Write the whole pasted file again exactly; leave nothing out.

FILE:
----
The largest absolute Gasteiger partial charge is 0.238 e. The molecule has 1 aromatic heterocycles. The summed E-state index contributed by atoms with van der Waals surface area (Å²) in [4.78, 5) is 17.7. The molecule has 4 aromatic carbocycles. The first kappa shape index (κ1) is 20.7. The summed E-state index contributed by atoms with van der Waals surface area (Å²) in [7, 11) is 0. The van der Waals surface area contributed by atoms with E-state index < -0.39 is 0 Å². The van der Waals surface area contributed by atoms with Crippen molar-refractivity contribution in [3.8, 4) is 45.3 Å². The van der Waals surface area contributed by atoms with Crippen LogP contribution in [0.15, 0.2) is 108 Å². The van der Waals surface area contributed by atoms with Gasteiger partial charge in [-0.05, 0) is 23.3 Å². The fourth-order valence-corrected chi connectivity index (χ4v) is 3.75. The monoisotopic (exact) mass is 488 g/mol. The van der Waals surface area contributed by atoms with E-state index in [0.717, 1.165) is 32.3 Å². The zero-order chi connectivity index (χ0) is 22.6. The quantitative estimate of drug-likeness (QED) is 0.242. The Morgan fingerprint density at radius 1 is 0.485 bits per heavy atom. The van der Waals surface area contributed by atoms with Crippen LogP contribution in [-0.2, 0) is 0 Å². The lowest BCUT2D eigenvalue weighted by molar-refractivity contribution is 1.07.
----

The largest absolute Gasteiger partial charge is 0.238 e. The molecule has 1 aromatic heterocycles. The summed E-state index contributed by atoms with van der Waals surface area (Å²) in [4.78, 5) is 17.7. The molecule has 4 aromatic carbocycles. The first kappa shape index (κ1) is 20.7. The summed E-state index contributed by atoms with van der Waals surface area (Å²) in [7, 11) is 0. The van der Waals surface area contributed by atoms with E-state index < -0.39 is 0 Å². The van der Waals surface area contributed by atoms with Crippen molar-refractivity contribution in [3.8, 4) is 45.3 Å². The van der Waals surface area contributed by atoms with Crippen LogP contribution in [0.15, 0.2) is 108 Å². The van der Waals surface area contributed by atoms with Gasteiger partial charge in [-0.05, 0) is 23.3 Å². The fourth-order valence-corrected chi connectivity index (χ4v) is 3.75. The monoisotopic (exact) mass is 488 g/mol. The van der Waals surface area contributed by atoms with E-state index in [0.717, 1.165) is 32.3 Å². The zero-order chi connectivity index (χ0) is 22.6. The quantitative estimate of drug-likeness (QED) is 0.242. The Morgan fingerprint density at radius 1 is 0.485 bits per heavy atom. The van der Waals surface area contributed by atoms with Crippen LogP contribution in [-0.2, 0) is 0 Å². The lowest BCUT2D eigenvalue weighted by molar-refractivity contribution is 1.07.